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Bad Moves (Record Release Party!)

  September 27, 2024 8:00 PM

ADVANCED: $20.00

ADVANCED Public Onsale: June 26, 2024 10:01 AM to September 28, 2024 12:00 AM

Friday, September 27th 2024
Bad Moves (Record Release Party!)
8:00 - $20 - All Ages

Washington, DC

When people sing together, is it necessarily cathartic? Is catharsis necessarily rejuvenating? And what if the aftermath of catharsis turns out to be the same old frustration? With their third LP, Washington, D.C.’s Bad Moves have expanded their founding artistic identity — a candy-coated guitar-pop shell surrounding a bitter lyrical core — by refracting their ideas through a new set of musical forms that weaponize repetition. On the new Wearing Out the Refrain, recorded once again with producer Joe Reinhart (Hop Along, Algernon Cadwallader), Bad Moves propose that the flip side of the delirious harmony of the basement show singalong is the volatile, accusatory antiphony of a community divided by strain, shouting the same desperate hook back and forth at one another.

There is a pervasive perception that in power pop, hooks often come at the expense of lyrical sophistication, even intelligibility — that long vowels and crisp consonants are merely the empty frame on which to hang those euphoric bridges and serotonin-rush outros. But perhaps not since Chumbawamba has a group so effectively combined pop architecture with focused and detailed narratives (“cleaning literal shit from a dive bar toilet,” the band recounts in “New Year’s Reprieve”) of class rage and communal despair. Their collective songwriting allows for a conceptual unity, in which an album about feeling caught in repetitive cycles expresses that theme not just lyrically — as in the recurring imagery of swirling riptides and drain-circling undertows — but sonically, intentionally beating a riff into the ground to make a point. The structure of the New Pornographers-esque “Let The Rats Inherit the Earth” is Sisyphean fatalism defined, stopping and starting over every time the music is about to reach a peak.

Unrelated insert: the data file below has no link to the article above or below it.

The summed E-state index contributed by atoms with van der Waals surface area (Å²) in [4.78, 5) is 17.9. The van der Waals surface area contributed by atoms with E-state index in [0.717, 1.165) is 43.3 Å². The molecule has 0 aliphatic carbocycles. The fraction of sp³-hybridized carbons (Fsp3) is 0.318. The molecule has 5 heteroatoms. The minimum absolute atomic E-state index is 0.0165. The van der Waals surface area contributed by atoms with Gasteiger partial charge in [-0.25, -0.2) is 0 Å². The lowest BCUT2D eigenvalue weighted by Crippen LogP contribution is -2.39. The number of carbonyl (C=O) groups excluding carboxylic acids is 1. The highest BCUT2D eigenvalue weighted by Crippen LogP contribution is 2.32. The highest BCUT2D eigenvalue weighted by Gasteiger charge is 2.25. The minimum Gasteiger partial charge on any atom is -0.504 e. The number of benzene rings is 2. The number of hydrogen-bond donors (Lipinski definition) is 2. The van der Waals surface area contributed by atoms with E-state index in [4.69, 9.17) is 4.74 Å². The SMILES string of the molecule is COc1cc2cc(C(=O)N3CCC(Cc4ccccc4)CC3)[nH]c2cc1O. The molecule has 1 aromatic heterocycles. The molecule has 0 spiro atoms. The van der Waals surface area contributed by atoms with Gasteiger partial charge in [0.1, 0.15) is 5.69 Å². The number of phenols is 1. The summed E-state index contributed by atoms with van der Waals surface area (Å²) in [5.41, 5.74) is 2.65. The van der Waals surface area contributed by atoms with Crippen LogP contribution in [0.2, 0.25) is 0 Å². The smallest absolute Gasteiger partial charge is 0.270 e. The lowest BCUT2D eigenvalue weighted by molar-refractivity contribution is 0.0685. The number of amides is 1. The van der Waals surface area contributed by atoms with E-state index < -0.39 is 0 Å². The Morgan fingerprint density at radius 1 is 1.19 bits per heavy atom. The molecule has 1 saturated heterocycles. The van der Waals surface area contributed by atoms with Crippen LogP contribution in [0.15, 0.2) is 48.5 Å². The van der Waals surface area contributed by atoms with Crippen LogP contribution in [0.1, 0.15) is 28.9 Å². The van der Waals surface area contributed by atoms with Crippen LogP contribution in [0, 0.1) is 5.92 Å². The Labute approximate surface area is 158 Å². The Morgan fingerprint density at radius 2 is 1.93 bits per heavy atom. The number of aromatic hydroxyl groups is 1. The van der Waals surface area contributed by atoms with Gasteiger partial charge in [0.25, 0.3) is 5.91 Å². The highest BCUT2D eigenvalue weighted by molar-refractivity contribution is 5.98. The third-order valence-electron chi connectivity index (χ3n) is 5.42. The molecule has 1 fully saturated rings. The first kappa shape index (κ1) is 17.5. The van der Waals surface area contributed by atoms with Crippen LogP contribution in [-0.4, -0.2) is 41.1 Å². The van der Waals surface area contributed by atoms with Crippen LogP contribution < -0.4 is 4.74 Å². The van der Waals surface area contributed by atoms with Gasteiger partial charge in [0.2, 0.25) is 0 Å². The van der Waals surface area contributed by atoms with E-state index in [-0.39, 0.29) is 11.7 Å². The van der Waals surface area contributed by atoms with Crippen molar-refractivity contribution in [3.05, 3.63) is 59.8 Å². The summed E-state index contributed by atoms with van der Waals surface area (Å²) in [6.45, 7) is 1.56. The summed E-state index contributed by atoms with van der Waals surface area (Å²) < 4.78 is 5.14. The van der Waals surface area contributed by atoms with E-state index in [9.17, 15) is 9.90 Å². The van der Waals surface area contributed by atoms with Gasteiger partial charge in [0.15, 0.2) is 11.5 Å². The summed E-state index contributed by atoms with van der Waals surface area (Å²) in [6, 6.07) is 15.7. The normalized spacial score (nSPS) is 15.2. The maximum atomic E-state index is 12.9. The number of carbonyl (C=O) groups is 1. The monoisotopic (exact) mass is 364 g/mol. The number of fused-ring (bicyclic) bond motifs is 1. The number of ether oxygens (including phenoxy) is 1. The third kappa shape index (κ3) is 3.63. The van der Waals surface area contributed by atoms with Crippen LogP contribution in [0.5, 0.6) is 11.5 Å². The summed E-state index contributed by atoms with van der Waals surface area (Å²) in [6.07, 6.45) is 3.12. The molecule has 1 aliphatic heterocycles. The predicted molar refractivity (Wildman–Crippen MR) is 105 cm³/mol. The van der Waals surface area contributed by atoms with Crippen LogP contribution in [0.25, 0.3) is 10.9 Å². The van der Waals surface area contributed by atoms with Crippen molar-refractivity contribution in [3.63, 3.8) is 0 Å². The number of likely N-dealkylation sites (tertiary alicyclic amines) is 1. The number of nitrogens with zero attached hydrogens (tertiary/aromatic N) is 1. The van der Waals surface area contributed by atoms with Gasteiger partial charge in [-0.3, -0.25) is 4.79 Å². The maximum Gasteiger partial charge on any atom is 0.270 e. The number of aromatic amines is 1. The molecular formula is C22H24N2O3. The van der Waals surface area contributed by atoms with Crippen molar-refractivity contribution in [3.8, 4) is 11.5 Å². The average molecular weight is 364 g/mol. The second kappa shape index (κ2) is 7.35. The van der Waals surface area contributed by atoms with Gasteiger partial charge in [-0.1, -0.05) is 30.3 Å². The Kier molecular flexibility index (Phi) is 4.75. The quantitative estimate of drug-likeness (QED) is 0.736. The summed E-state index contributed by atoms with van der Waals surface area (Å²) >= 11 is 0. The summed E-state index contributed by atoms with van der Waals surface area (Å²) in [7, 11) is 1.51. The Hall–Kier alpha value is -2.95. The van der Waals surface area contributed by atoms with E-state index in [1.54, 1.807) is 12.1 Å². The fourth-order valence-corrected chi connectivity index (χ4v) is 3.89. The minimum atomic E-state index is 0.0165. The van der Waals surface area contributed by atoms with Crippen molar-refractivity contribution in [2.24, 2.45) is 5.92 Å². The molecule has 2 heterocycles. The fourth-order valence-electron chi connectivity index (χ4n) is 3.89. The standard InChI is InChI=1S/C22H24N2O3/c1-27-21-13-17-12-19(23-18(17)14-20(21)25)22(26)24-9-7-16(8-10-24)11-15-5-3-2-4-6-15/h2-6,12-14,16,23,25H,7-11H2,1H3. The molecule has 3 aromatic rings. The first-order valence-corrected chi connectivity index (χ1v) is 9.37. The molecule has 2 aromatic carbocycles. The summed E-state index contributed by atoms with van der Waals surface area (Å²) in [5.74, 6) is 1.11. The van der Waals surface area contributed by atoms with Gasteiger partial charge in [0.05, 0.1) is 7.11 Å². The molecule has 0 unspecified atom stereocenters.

Bad Moves’ tag-team vocals, which forgo centering any one member, also let the traditionally confessional “I” become the “we” of a community, or a generation. Witness the ambitious climate change metaphor of “Eviction Party,” which understands the union of sugary pop and genuine angst embodied by 1960s girl-group songcraft, and uses it to expand a personal story to planetary scale. “It’s my eviction, I’ll cry if I want to,” the group shouts at the climax, channeling the dawning millennial midlife crisis. The personal may be political, but what if both feel weighed down and trapped in circular, inescapable ruts? - Franz Nicolay


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